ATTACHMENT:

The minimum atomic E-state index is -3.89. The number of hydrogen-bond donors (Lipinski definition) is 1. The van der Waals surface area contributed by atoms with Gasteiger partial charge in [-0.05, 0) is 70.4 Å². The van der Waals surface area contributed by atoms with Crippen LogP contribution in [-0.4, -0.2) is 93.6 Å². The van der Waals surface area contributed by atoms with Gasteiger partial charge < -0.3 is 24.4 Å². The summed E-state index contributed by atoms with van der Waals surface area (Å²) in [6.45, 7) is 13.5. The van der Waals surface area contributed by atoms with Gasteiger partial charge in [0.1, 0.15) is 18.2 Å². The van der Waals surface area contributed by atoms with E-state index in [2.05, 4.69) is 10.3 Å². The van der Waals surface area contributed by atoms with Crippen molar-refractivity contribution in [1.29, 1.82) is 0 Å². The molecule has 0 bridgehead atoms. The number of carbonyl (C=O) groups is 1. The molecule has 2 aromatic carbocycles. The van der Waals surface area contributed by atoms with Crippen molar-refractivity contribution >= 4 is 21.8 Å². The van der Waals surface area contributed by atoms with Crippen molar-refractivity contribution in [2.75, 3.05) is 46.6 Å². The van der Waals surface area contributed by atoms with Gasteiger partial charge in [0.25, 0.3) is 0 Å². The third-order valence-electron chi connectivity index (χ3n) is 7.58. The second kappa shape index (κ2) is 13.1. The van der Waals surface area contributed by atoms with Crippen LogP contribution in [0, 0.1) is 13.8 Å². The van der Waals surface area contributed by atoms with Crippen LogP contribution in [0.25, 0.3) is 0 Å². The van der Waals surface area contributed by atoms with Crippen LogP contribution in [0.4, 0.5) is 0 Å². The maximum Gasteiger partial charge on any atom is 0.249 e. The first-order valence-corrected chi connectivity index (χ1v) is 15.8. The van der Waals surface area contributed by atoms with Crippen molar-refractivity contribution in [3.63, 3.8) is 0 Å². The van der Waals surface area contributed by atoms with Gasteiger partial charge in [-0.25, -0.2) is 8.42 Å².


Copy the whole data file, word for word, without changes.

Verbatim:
The minimum atomic E-state index is -3.89. The number of hydrogen-bond donors (Lipinski definition) is 1. The van der Waals surface area contributed by atoms with Gasteiger partial charge in [-0.05, 0) is 70.4 Å². The van der Waals surface area contributed by atoms with Crippen LogP contribution in [-0.4, -0.2) is 93.6 Å². The van der Waals surface area contributed by atoms with Gasteiger partial charge < -0.3 is 24.4 Å². The summed E-state index contributed by atoms with van der Waals surface area (Å²) in [6.45, 7) is 13.5. The van der Waals surface area contributed by atoms with Gasteiger partial charge in [0.1, 0.15) is 18.2 Å². The van der Waals surface area contributed by atoms with E-state index in [2.05, 4.69) is 10.3 Å². The van der Waals surface area contributed by atoms with Crippen molar-refractivity contribution in [1.29, 1.82) is 0 Å². The molecule has 0 bridgehead atoms. The number of carbonyl (C=O) groups is 1. The molecule has 2 aromatic carbocycles. The van der Waals surface area contributed by atoms with Crippen molar-refractivity contribution >= 4 is 21.8 Å². The van der Waals surface area contributed by atoms with Crippen molar-refractivity contribution in [2.75, 3.05) is 46.6 Å². The van der Waals surface area contributed by atoms with Gasteiger partial charge in [0.25, 0.3) is 0 Å². The third-order valence-electron chi connectivity index (χ3n) is 7.58. The second kappa shape index (κ2) is 13.1. The van der Waals surface area contributed by atoms with Crippen LogP contribution in [0, 0.1) is 13.8 Å². The van der Waals surface area contributed by atoms with Crippen LogP contribution in [0.25, 0.3) is 0 Å². The van der Waals surface area contributed by atoms with Crippen LogP contribution in [0.4, 0.5) is 0 Å². The maximum Gasteiger partial charge on any atom is 0.249 e. The first-order valence-corrected chi connectivity index (χ1v) is 15.8. The van der Waals surface area contributed by atoms with Crippen molar-refractivity contribution in [3.63, 3.8) is 0 Å². The van der Waals surface area contributed by atoms with Gasteiger partial charge in [-0.25, -0.2) is 8.42 Å².